Imperial Valley Food Bank launches Senior Hunger campaign
IMPERIAL – In April the Imperial Valley Food Bank (IVFB) launched a Senior Hunger campaign to heighten awareness around food insecurity among older adults living in Imperial County.
“Often times these seniors are living on a fixed income while supporting other family members like grandchildren,” said Sara Griffen, Executive Director of the IVFB. “When you combine the rising prices of food, medical expenses and the extra summer electricity costs to stay cool, it can become an extremely difficult situation.”
Food insecurity is described by the United States Department of Agriculture in two levels. Low food security, which refers to lower quality, variety, or desirability of the food eaten by an individual, without reducing the amount of food consumed. In contrast, very low food security references persistent disruptions in someone’s eating patterns causing a reduction in food eaten. (1)
“One in five seniors live in poverty in Imperial Valley, and without a steady source of nutritious food they are at greater risk for malnutrition and potentially hospitalization,” Griffen explained, referencing local data collected from the United States Census Bureau.
Some older adults make the difficult decision to compromise their health to cope with food insecurity by postponing medical care, underusing costly medication, choosing between food and other basic necessities or deciding to forgo specific food needed for their medical diets, according to the Food Research and Action Center. (2)
As a result of these coping strategies, older adults can negatively affect their health and experience an increase in doctor visits, emergency room visits and hospitalizations.
Last year researchers surveyed more than 4,000 adults over the age of 50 to learn more about hunger among older adults and to determine whether the lingering effects of the COVID-19 pandemic were affecting adults' ability to purchase affordable food. (3)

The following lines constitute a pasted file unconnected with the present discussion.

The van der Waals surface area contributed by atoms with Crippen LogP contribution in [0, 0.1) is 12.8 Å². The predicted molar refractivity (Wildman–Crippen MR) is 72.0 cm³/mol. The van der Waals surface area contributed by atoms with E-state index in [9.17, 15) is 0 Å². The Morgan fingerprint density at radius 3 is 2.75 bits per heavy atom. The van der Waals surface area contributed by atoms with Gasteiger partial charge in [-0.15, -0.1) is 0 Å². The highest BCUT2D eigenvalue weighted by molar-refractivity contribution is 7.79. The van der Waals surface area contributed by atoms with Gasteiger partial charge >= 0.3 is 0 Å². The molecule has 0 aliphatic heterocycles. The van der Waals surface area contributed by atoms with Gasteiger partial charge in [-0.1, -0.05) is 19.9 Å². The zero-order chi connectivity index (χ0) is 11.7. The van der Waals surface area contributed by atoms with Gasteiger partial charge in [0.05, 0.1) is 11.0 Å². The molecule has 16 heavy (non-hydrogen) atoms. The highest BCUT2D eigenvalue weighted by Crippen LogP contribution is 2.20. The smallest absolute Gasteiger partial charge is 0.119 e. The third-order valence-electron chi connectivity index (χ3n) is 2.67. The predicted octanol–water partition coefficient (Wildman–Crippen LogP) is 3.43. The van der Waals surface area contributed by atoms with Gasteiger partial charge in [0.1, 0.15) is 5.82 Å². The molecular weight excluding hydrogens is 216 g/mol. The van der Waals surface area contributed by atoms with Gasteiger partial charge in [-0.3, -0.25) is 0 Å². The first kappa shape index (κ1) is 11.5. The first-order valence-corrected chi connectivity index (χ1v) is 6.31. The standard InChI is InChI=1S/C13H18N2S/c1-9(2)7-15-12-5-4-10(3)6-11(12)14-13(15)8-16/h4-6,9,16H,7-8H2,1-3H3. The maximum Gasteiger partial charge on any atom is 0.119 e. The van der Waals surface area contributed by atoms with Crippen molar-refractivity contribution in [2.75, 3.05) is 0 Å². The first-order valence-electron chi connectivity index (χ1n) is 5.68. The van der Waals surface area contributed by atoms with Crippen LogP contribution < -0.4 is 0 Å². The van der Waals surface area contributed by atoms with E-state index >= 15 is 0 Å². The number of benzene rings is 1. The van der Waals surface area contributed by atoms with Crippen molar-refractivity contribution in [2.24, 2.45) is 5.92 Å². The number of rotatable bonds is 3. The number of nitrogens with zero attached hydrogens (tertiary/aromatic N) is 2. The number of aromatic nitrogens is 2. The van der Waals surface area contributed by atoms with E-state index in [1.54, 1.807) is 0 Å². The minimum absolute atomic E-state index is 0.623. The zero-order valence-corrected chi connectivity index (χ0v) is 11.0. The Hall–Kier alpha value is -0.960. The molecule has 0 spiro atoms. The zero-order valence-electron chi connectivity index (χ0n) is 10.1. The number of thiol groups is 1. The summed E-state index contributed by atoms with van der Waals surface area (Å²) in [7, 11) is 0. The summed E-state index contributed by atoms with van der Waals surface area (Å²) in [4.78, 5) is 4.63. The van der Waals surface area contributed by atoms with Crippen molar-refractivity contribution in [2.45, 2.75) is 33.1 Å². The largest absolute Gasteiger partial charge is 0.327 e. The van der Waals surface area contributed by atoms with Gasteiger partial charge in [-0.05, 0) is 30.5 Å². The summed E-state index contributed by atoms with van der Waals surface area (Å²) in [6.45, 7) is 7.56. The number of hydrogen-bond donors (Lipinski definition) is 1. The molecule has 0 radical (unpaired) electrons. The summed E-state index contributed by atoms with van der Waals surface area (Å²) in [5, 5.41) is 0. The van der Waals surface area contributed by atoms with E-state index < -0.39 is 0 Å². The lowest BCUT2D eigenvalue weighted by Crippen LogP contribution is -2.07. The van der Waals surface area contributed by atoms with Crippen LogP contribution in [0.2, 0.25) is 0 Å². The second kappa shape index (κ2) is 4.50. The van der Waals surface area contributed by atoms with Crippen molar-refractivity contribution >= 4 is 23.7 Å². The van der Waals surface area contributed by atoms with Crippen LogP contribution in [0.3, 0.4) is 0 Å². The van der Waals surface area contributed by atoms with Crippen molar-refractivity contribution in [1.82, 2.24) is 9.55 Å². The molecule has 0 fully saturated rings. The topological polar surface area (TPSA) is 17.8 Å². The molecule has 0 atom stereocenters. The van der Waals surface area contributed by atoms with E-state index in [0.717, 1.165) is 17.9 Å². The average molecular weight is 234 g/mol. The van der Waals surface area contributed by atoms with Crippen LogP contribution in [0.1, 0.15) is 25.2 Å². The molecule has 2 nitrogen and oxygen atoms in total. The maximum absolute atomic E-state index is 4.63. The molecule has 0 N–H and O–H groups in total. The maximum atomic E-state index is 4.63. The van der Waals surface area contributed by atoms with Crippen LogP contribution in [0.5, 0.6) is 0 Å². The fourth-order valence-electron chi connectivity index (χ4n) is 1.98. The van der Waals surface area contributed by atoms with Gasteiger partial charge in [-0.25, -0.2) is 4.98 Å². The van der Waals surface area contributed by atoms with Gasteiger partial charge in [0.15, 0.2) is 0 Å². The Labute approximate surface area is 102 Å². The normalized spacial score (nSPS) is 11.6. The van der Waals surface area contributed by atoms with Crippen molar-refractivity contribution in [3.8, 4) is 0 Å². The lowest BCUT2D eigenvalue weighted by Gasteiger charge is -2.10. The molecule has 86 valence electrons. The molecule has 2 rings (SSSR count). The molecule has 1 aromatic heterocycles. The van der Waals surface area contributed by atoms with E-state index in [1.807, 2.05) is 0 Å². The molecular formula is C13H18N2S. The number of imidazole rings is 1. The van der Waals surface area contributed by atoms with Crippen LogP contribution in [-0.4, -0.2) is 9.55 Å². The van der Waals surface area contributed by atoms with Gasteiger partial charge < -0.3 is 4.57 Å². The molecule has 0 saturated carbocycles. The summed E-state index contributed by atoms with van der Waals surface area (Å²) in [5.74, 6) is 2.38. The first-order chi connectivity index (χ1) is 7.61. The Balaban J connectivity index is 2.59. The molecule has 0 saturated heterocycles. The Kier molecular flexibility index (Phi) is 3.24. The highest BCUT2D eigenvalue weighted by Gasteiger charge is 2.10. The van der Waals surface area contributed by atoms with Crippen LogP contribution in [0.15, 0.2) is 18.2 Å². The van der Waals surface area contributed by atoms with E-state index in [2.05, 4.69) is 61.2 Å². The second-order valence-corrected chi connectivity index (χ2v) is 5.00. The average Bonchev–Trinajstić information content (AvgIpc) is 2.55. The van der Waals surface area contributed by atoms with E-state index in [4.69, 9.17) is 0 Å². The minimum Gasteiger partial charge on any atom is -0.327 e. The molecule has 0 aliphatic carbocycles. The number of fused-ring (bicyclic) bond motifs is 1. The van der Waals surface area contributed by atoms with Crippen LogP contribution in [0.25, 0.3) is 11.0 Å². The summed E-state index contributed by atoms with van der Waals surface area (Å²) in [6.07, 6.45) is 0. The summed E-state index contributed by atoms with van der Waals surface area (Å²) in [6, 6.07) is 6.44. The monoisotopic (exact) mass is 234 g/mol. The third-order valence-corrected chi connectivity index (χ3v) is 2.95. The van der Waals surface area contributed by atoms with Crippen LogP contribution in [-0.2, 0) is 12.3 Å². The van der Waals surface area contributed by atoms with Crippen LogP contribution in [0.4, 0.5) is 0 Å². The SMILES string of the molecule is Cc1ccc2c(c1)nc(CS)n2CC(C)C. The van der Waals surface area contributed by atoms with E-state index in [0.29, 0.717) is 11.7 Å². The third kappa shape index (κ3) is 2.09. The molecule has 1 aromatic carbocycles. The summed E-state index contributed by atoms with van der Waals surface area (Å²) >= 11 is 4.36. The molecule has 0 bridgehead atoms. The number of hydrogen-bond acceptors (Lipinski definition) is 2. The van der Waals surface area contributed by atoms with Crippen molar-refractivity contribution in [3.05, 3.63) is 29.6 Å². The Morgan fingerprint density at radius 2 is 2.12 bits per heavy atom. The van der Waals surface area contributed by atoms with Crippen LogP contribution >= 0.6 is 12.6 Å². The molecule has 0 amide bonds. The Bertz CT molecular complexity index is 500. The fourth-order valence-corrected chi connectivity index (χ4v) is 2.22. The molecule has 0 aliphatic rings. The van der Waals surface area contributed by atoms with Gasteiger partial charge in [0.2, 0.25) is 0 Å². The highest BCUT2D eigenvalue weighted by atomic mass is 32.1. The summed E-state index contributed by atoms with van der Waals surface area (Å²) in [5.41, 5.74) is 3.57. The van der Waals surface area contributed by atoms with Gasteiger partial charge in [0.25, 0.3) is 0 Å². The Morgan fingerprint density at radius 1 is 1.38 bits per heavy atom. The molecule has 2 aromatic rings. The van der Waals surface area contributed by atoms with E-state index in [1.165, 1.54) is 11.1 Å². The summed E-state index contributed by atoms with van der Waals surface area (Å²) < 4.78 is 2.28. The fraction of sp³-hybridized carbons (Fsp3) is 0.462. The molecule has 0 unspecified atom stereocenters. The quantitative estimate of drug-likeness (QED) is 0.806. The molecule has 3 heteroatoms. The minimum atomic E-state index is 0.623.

The 2022 Hunger Trends study conducted by the National Opinion Research Center (NORC) for AARP found that rising food prices last year were the top factor affecting older adults' ability to access food. When it came to navigating grocery spending, adults 50 to 64 surveyed were more likely to buy less food or buy less healthy food items as ways of dealing with higher grocery prices. (3)
Older adults suffering from food insecurity often consume lower levels of key nutrients such as protein, vitamins A and C, magnesium, calcium, and iron, which can lead to the most common and costly health problems, according to the Food Research and Action Center. (4)
Diets with not enough fruits and vegetables and too much saturated or trans fats, have been linked to heart disease, high blood pressure, Type 2 diabetes, osteoporosis and some types of cancer, according to the U.S. Department of Health and Human Services. (5)
“Seniors are often the majority demographic at our drive-thru and walk-up food distributions,” said Alba Sanchez Program Director for the Imperial Valley Food Bank. “Some are picking up for themselves while others are picking up food to support their families.”
Since joining the food bank’s monthly food distribution, Calexico resident Isabel Ortiz has been able to stretch her family’s food budget.
“My husband and I have a small pension, so this food helps us a lot,” Ortiz said. “I make food for my grandchildren during the week and take them to school to help my son.”
In response to the growing food insecurity crisis among local seniors, the Imperial Valley Food Bank is committed to bringing awareness and providing support to all individuals struggling with their next meal.
If you would like to help support individuals facing food insecurity, please consider donating.
If you need food assistance, please call the Imperial Valley Food Bank at 760-370-0966 and a bilingual food counselor will be able to assist you.
(1) Coleman-Jensen, A., P. Rabbitt, M., Hales, L. and Gregory C. (2022). Ranges of Food Security and Food Insecurity.
(2) Food Research & Action Center. (2017). Hunger & Health: Impact of Poverty, Food Insecurity, and Poor Nutrition.
(3) AARP Research. (2023). 2022 Hunger Trends Among Adults 50-Plus.
(4) Food Research & Action Center. (2019). Hunger is a Health Issue for Older Adults: Food Security, Health, and the Federal Nutrition Programs.
(5) Institute of Medicine (US) Committee on Examination of Front-of-Package Nutrition Rating Systems and Symbols; Wartella EA, Lichtenstein AH, Boon CS, editors. Front-of-Package Nutrition Rating Systems and Symbols: Phase I Report. Washington (DC): National Academies Press (US); 2010. 4, Overview of Health and Diet in America.